Sean Hutchinson: We did a study in the fall, with a high school team in FLA. After 8 weeks, the year around swimmers in the control group improved by .8 and the IKKOS group improved by 4 seconds. 

    Learn more about Ikkos.

    Q: How do you incorporate IKKOS into your training methods? 

    Sean Hutchinson: The biggest issue is, how do we incorporate? People do not wanted to give up the group practice structure. It’s a great way to go from the outside world to practice mode. It focuses your mind directly.  

    Q: What do you feel is the greatest innovation to swimming in the last 5 years.

    Sean Hutchinson: I think there’s some cool stuff, with the data feedback, that stuff is awesome. I am bias and I feel like ours (IKKOS) is it. To show you the value of feedback, we’re working with a company called QUALCOMM. They make the chips in your phone.  We’re working with them and one of the world’s largest textile company to have wearable clothing. For swimming, let’s say you wanted to learn from Kelsi Worrell. She put the suit on, swim one cycle (i.e. 50 Fly) and it would record her data. That data would go sit in a channel and anyone in the world who wanted to learn, could swim with the smart clothing (smart suit) and compare their feedback with Kelsi Worrell’s

    Q: What role does AMG (Aquatic Management Group) play in fostering swimming in the Seattle area?

    Sean Hutchinson: It could be bigger. I do feel for south King Co. that if we didn’t step in at the time we did, there wouldn’t be much swimming in that area. We filled in the blank and stepped in to help them run the facilities. These were already existing facilities, that were old, not well taken care of, and inefficient. They were on the chopping block. We got together and got around 1/3 of the funding to keep the pools open. Since starting, we’ve saved them millions of dollars.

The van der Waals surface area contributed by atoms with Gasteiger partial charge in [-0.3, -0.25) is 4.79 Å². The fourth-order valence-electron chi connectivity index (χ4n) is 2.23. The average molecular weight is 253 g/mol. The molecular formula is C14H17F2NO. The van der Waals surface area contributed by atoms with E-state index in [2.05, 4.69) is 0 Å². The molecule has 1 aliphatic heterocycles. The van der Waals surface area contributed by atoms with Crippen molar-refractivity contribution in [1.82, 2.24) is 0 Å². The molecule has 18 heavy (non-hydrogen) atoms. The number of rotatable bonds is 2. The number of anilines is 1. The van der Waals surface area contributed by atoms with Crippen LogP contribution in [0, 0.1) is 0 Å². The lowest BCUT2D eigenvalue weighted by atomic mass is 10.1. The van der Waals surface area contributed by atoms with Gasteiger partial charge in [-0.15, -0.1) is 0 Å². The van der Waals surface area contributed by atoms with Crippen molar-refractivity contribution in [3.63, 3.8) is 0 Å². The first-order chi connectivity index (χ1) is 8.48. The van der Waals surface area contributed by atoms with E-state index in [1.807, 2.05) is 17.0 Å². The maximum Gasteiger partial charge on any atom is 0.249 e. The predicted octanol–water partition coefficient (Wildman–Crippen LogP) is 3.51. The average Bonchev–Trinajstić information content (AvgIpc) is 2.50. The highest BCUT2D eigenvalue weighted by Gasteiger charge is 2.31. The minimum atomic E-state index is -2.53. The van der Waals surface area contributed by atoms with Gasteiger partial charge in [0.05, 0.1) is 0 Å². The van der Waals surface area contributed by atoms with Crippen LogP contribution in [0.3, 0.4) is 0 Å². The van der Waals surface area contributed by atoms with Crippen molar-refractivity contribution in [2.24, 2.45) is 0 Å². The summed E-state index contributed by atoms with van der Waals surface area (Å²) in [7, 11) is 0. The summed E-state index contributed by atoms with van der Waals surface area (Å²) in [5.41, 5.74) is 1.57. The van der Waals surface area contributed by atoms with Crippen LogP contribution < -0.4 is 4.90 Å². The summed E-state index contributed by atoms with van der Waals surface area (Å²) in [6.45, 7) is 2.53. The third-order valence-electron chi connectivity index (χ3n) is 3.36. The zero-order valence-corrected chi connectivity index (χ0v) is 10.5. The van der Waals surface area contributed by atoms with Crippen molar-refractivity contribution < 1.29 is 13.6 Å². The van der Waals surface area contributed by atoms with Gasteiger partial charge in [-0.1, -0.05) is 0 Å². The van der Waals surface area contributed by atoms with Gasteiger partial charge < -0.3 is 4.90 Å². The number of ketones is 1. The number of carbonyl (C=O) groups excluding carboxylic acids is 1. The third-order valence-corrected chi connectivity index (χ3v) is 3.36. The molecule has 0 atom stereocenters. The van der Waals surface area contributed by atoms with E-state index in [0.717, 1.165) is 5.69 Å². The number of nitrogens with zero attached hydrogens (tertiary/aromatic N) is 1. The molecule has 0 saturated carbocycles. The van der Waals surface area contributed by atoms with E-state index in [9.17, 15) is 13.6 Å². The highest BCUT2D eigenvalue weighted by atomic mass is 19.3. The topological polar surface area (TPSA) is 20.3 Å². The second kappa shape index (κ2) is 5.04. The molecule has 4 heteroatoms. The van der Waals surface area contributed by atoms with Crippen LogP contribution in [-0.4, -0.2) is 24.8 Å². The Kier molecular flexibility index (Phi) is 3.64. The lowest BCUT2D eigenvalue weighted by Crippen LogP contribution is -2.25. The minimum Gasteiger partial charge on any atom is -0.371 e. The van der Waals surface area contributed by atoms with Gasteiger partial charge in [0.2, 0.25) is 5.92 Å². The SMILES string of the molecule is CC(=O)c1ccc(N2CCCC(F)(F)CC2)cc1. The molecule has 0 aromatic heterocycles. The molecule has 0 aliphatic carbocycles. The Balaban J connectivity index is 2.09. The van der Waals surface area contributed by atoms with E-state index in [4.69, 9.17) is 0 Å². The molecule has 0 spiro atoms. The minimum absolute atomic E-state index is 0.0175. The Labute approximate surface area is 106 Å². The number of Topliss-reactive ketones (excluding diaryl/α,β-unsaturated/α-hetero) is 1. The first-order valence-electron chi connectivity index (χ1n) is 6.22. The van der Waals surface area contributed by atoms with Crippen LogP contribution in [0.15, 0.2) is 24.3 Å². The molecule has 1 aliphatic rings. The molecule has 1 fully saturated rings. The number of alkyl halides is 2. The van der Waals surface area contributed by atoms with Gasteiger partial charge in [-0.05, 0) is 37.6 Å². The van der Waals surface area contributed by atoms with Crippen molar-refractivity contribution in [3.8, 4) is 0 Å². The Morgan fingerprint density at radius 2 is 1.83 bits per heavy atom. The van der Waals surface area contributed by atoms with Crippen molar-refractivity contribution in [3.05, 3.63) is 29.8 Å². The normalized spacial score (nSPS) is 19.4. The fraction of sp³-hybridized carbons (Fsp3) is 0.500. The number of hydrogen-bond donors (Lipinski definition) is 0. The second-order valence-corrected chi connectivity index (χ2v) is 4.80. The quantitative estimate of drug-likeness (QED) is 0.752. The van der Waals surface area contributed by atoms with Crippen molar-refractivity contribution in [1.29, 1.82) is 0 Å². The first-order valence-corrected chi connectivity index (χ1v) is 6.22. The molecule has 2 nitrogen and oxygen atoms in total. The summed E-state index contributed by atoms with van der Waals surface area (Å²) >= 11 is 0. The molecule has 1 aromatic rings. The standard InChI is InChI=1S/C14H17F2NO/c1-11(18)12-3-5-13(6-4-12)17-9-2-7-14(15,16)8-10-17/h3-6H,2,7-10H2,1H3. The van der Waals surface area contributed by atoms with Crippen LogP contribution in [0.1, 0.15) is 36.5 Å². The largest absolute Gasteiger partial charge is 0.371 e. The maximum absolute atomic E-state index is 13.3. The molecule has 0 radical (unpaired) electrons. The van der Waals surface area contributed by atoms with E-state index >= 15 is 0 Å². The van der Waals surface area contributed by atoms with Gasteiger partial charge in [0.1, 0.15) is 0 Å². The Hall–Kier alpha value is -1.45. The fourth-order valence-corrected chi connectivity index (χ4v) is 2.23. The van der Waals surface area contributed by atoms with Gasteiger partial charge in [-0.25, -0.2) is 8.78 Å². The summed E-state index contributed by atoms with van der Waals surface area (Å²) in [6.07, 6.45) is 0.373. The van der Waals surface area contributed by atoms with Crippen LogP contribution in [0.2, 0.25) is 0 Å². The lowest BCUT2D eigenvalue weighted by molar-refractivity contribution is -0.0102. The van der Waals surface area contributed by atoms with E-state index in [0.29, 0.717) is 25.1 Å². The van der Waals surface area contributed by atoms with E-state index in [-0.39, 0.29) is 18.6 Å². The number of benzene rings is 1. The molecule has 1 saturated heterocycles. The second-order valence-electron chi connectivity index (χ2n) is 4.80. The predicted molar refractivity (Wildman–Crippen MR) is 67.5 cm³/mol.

Q: Do you feel AMG is a crucial recruiting piece for the team? 

    Sean Hutchinson: It’s interesting, Yes and NO. It was a really good lesson to anyone building a program. Even if we suggest to the people at these pools “you should go swim”, if the programs there are not appealing, no matter how much you suggest it they will not swim.  The only advantage is if you do a great job. 

    Q: With all the success the team has had, what is your proudest moment?  

    Sean Hutchinson: That’s tough, um, shoot, that’s really hard. What’s interesting, it doesn’t have anything to do with records or Olympics. I have a couple of moments. I used to have a top ten of my favorite moments. Sometimes it was people you knew and most of the time it was kids you don’t know.

    Number one; I knew we were getting good, when our section changed the relay rule to you could only score 1st and 2nd because we were getting 1-3 or 1-4. We were at Mount Hood and I was given the award for 1st and 2nd place in a relay. Mount Hood received the 3rd place. Mount Hood declined the award because they knew the KING kids had finished third.

    Another one, was being at Sectionals one year and we had 90 kids at sectionals. Our team was only 380 kids at the time. One third of our team was there at a really fast Senior Sectionals. It was the morning before the meet was starting and I looked over and the whole bleacher was all black.